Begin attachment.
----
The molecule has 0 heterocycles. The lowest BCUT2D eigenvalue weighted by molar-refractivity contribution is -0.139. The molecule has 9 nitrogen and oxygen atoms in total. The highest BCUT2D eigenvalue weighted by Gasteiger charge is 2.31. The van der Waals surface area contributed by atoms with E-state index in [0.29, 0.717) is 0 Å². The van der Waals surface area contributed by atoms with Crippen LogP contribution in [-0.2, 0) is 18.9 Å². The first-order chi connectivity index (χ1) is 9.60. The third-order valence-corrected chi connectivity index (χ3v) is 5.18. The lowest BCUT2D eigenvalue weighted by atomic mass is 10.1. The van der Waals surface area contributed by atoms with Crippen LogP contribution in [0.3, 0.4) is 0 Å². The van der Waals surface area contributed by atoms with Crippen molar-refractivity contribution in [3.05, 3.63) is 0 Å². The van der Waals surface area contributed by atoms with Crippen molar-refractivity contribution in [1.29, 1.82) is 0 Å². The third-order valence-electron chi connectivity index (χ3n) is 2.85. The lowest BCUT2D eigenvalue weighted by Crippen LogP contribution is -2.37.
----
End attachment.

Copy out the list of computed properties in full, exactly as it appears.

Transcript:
The molecule has 0 heterocycles. The lowest BCUT2D eigenvalue weighted by molar-refractivity contribution is -0.139. The molecule has 9 nitrogen and oxygen atoms in total. The highest BCUT2D eigenvalue weighted by Gasteiger charge is 2.31. The van der Waals surface area contributed by atoms with E-state index in [0.29, 0.717) is 0 Å². The van der Waals surface area contributed by atoms with Crippen LogP contribution in [-0.2, 0) is 18.9 Å². The first-order chi connectivity index (χ1) is 9.60. The third-order valence-corrected chi connectivity index (χ3v) is 5.18. The lowest BCUT2D eigenvalue weighted by atomic mass is 10.1. The van der Waals surface area contributed by atoms with Crippen LogP contribution in [0.3, 0.4) is 0 Å². The van der Waals surface area contributed by atoms with Crippen molar-refractivity contribution in [3.05, 3.63) is 0 Å². The van der Waals surface area contributed by atoms with Crippen molar-refractivity contribution in [1.29, 1.82) is 0 Å². The third-order valence-electron chi connectivity index (χ3n) is 2.85. The lowest BCUT2D eigenvalue weighted by Crippen LogP contribution is -2.37.